Ottawa cutting health funding by $36 billion over 10 years, premiers say
Manitoba Premier Greg Selinger, right, reports on the impact of proposed changes to federal transfers to the provinces, as Nova Scotia Premier Darrell Dexter looks on at the annual Council of the Federation meeting in Halifax on Friday. (Andrew Vaughan / The Canadian Press)
Alison Auld, The Canadian Press
Published Friday, July 27, 2012 2:07PM CST
Last Updated Friday, July 27, 2012 2:14PM CST
HALIFAX -- Canada's premiers and territorial leaders say they stand to lose almost $36 billion in health transfers over a 10-year period if Ottawa proceeds with its disputed plan to alter how it calculates the payments to the provinces and territories.
Manitoba Premier Greg Selinger released the figures Friday on the final day of the Council of the Federation meeting in Halifax, saying the federal formula will cut billions out of equalization and health funding.
He took a fresh swipe at Ottawa for imposing the controversial funding scheme without consulting the provincial and territorial leaders, some of whom have long complained that the federal government is taking a unilateral approach to policy development.
"There is a very significant impact," Selinger said. "We remain very committed to the notion of co-operative federalism where there ought to be discussions about these matters before the decisions are taken because it does have a big impact on Canadians. Those resources will mean less money available for nurses and doctors and health care."
The report assesses the impact of Finance Minister Jim Flaherty's plan to change the calculation for how much money provinces receive in health transfers, which would take effect in 2014. He announced last December that health transfer payments would increase six per cent annually until 2017.
After that, the transfers would be tied to the rate of economic growth and inflation -- currently estimated to be about four per cent -- but the government wouldn't let the amounts fall below three per cent.
Under that scheme, the premiers estimate that the provinces will receive $36 billion less in federal transfers from 2014 to 2024, compared to the arrangements now in place.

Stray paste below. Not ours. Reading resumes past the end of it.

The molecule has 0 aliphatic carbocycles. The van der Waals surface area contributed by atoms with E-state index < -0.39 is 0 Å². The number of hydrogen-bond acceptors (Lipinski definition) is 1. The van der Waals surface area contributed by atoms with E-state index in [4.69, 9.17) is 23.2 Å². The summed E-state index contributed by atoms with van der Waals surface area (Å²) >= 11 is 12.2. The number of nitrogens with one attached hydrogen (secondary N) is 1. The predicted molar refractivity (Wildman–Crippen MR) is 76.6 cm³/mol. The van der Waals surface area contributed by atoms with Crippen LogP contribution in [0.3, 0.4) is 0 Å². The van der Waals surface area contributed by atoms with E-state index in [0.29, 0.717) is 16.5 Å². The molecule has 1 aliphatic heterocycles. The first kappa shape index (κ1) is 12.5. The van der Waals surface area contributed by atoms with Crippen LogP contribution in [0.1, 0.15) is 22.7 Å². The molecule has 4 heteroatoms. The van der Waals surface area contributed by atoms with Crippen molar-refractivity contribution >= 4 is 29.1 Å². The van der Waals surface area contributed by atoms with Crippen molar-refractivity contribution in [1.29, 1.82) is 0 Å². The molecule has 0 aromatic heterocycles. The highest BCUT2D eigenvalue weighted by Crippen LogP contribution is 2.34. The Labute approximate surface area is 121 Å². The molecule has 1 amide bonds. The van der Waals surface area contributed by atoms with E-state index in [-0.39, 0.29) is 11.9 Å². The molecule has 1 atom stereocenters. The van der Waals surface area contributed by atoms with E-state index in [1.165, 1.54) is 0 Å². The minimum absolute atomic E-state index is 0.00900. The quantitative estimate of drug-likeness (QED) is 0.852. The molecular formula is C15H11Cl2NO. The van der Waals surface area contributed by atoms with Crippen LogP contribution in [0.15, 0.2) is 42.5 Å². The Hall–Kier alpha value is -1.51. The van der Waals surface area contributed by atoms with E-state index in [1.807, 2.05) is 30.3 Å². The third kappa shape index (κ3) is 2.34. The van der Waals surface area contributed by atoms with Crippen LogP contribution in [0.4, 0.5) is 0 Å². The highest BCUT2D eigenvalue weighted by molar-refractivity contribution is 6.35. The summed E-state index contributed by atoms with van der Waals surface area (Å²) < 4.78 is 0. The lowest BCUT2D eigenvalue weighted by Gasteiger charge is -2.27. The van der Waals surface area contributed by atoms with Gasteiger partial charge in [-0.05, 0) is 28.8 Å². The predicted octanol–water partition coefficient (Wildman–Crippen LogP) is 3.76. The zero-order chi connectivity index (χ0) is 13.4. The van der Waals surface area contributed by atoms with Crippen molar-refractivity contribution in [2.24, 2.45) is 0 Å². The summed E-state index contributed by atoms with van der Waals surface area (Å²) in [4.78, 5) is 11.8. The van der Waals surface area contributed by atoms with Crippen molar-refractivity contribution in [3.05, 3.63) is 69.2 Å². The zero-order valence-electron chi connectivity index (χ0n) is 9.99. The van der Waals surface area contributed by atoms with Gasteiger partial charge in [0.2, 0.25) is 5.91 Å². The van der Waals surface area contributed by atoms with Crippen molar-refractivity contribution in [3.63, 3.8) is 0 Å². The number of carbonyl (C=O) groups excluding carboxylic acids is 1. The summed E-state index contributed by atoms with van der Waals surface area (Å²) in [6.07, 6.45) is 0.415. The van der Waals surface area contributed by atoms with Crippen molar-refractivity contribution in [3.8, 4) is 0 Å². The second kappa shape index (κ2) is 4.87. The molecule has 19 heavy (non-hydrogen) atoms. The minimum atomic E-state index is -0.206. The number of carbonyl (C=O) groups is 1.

Selinger said the new scheme reduces Ottawa's contribution to the health-care costs of provinces and territories to less than 20 per cent.
"The next thing we will do is have a further examination and further look at the impacts and the need for a deepened relationship on these issues with the federal government," Nova Scotia Premier Darrell Dexter said, adding that the premiers will discuss the issue at a meeting of provincial finance ministers this fall.
Selinger said they have to look at options under the federal arrangement that satisfy principles laid out by the premiers in January, when they struck the working group that examined the fiscal impact of the transfers.
"Those principles were that no province should be worse off and that Canadians should have the ability to have a comparable level of service wherever they live in the country," he said.
In March, calculations in Quebec's budget showed the changes would mean Alberta would receive $1.1 billion extra each year on average, while other provinces would lose hundreds of millions of dollars a year.
The federal government has said the new formula is generous, but Quebec, Ontario, Nova Scotia, Manitoba and Newfoundland and Labrador said Flaherty imposed the deal on them without leaving room for negotiations. Several Eastern provinces with small but increasingly elderly populations have said the scheme will result in punishingly high costs.
In a statement Friday, Flaherty reiterated the federal government's position.
"Federal health transfers are growing faster than provincial spending on health care," he said, adding that while the transfers are rising by six per cent a year, the projected growth in health spending by the provinces is less than four per cent this fiscal year.
But Quebec Premier Jean Charest panned the proposed formula, saying that one of the country's most treasured social programs can't be the victim of federal unilateralism and economic fluctuations.
"We do not say to people, 'Come back when economic growth will be better, we'll fix your arm,"' he said.
"Maybe in another world that happens. In our world, that's the real world in which we operate."